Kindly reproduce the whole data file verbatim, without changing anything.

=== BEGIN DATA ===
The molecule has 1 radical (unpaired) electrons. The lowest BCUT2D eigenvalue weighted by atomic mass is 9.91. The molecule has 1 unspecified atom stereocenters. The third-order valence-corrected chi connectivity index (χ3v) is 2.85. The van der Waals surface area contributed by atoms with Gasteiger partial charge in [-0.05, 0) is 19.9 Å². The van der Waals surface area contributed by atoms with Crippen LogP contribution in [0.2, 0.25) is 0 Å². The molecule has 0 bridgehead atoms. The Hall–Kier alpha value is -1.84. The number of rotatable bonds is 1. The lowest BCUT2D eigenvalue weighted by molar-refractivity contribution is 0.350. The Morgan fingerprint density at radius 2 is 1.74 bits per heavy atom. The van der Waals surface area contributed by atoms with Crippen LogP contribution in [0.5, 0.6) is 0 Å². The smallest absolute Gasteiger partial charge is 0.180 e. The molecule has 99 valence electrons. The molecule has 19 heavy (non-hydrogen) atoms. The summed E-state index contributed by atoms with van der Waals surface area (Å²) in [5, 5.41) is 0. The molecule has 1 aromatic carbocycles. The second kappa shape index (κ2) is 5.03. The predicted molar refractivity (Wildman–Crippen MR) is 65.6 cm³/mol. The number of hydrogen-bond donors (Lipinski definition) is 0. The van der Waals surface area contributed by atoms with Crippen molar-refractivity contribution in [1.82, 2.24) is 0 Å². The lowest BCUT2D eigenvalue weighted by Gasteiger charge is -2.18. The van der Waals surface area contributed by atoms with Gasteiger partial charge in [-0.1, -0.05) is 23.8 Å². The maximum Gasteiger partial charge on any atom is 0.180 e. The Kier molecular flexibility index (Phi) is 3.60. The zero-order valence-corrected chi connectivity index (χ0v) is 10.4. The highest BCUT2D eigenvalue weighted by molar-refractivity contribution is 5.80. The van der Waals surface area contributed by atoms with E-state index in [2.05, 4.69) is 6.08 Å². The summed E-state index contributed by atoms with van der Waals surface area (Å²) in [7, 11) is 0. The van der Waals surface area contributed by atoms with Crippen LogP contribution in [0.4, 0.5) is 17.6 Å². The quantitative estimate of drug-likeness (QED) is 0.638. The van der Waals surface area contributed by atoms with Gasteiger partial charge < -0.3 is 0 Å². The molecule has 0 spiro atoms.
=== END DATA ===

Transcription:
The molecule has 1 radical (unpaired) electrons. The lowest BCUT2D eigenvalue weighted by atomic mass is 9.91. The molecule has 1 unspecified atom stereocenters. The third-order valence-corrected chi connectivity index (χ3v) is 2.85. The van der Waals surface area contributed by atoms with Gasteiger partial charge in [-0.05, 0) is 19.9 Å². The van der Waals surface area contributed by atoms with Crippen LogP contribution in [0.2, 0.25) is 0 Å². The molecule has 0 bridgehead atoms. The Hall–Kier alpha value is -1.84. The number of rotatable bonds is 1. The lowest BCUT2D eigenvalue weighted by molar-refractivity contribution is 0.350. The Morgan fingerprint density at radius 2 is 1.74 bits per heavy atom. The van der Waals surface area contributed by atoms with Crippen LogP contribution in [0.5, 0.6) is 0 Å². The smallest absolute Gasteiger partial charge is 0.180 e. The molecule has 99 valence electrons. The molecule has 19 heavy (non-hydrogen) atoms. The summed E-state index contributed by atoms with van der Waals surface area (Å²) in [5, 5.41) is 0. The molecule has 1 aromatic carbocycles. The second kappa shape index (κ2) is 5.03. The predicted molar refractivity (Wildman–Crippen MR) is 65.6 cm³/mol. The number of hydrogen-bond donors (Lipinski definition) is 0. The van der Waals surface area contributed by atoms with Crippen molar-refractivity contribution in [1.82, 2.24) is 0 Å². The lowest BCUT2D eigenvalue weighted by Gasteiger charge is -2.18. The van der Waals surface area contributed by atoms with Gasteiger partial charge in [-0.1, -0.05) is 23.8 Å². The maximum Gasteiger partial charge on any atom is 0.180 e. The Kier molecular flexibility index (Phi) is 3.60. The zero-order valence-corrected chi connectivity index (χ0v) is 10.4. The highest BCUT2D eigenvalue weighted by molar-refractivity contribution is 5.80. The van der Waals surface area contributed by atoms with E-state index in [2.05, 4.69) is 6.08 Å². The summed E-state index contributed by atoms with van der Waals surface area (Å²) in [7, 11) is 0. The van der Waals surface area contributed by atoms with Crippen LogP contribution in [0.4, 0.5) is 17.6 Å². The quantitative estimate of drug-likeness (QED) is 0.638. The van der Waals surface area contributed by atoms with Gasteiger partial charge < -0.3 is 0 Å². The molecule has 0 spiro atoms.